As you grow as a person, you learn that you cannot go back to the bottom of the mountain, where you started.
If you are contemplating a journey to a better place, and are looking for a vehicle to take you, there are a number of programs that will allow you to spend a few, part-time hours a week working on attaining your goals – to help you climb as you continue the life you are living.
To learn about one of the best such vehicles, message me.
Meanwhile, even if you are living a content, yet unfulfilling life, you can grow as a person. Learn about things you may have never thought to learn about. Go to things you may have never thought to go to.
“The Climb” says it may not matter what’s on the other side. Avid mountain climbers climb mountains because they are there.
Perhaps it’s more motivating to have something on the other side that you want. Sometimes one has to create a goal to climb for. Others may have something to climb for that they have been told cannot be attained.
No matter your situation, get motivated. That may entail looking at things you may have never thought to look at. The climb is all you. No one will carry you to the top. And, yes, when you get there, you’ll look back on the journey with fondness, and be happy you found what you’ve found along the way.


#DemographicShift #demographics #certainty #SureThings
“We’re on the cusp of a demographic, generational handoff that will test whether we are a tribal nation, or truly believe in – not what Thomas Jefferson did —but what he wrote in the Declaration of Independence.”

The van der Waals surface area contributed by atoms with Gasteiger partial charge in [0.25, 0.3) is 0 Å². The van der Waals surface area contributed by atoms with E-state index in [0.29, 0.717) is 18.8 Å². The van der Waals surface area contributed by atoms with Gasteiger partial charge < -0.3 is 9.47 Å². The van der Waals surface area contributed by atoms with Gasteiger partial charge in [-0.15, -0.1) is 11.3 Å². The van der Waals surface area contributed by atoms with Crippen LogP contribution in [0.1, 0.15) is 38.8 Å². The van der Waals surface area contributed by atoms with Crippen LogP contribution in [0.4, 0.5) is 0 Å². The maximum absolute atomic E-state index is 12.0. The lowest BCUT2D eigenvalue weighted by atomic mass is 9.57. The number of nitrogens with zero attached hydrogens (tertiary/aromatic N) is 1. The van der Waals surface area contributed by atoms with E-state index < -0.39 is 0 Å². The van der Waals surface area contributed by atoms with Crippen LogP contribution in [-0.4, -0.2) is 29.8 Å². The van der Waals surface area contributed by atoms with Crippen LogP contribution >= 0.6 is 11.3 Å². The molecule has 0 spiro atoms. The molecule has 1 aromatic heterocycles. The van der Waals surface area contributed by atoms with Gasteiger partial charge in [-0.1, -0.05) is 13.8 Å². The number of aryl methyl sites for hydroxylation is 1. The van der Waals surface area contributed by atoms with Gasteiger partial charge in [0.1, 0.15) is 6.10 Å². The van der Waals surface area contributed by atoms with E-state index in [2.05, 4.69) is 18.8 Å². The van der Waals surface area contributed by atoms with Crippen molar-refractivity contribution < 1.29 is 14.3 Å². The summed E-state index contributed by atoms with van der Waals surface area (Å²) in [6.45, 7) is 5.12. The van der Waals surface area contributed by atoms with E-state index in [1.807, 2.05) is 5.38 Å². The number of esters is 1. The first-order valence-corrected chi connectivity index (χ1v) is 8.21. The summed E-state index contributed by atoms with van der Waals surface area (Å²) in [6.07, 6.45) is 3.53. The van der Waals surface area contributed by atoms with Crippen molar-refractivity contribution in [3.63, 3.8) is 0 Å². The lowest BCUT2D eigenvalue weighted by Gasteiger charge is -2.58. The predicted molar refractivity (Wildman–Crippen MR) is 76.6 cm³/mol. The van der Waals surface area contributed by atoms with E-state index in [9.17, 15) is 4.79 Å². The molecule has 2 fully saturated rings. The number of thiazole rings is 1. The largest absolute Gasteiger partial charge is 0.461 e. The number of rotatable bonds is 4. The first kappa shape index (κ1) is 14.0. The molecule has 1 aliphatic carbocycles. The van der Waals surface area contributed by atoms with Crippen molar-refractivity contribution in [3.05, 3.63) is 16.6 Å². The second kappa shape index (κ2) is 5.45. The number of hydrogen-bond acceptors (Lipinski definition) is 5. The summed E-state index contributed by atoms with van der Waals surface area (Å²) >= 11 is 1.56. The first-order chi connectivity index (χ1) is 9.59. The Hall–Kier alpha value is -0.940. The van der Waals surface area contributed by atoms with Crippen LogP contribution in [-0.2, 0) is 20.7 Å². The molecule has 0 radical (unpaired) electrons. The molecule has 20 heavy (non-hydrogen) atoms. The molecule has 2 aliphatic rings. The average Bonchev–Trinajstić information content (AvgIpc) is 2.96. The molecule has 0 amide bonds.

So wrote Jim Galloway, political columnist for The Atlanta Journal-Constitution, who is retiring after a 41-year career at the paper. This passage is from his last column, published Jan, 17, 2021.
“There’s no escaping this. The only question is how we embrace it,” he continues.
Galloway, who started as a religion reporter, also conveys these lessons: “Don’t ask a Baptist why he isn’t Catholic, and don’t ask a Jew why she isn’t a Latter-day Saint.”
Conversions from one belief system to another are rare, he continues. Those that occur do so more often by experience, or an event, rather than an argument.
Then he adds, “as religiosity has declined in the U.S., … tribalism has increased.”
Though Galloway writes from the perspective of politics, particularly Georgia politics, his point can be universally applied.
First, rather than seeing a belief system changing in a person, it may evolve over time. Some people let the beliefs from which they were raised dictate how they think about everything. Such beliefs are based on faith, meaning they don’t have to be proved to be true. But, as people learn, and witness different worlds, beliefs can evolve.
Younger people, especially, can still believe in their ancestral teachings, yet adopt lifestyles that may not match what their ancestors would have wanted for them.
The same can be applied to work and money. Though one’s ancestors would advise him or her to seek security and “sure” things, people learn that sometimes taking risks can make dreams come true.
The demographic handoff to which Galloway refers is not just political. The new generation – younger and more diverse — that is taking the handoff may have more of an entrepreneurial, or risk-taking mentality that may have been honed as they witness “sure” things becoming more uncertain.
Others – and here’s where the tribalism to which Galloway refers comes in – fight to have old ways prevail and make “sure” things “surer,” even as events around them prevent that from happening.
So how do you fit on this spectrum? Have you seen your “sure” thing disappear, or, at least, become less certain?
Do you see the only way to achieve what you want in life is to look at what may be lurking outside of the “sure” things?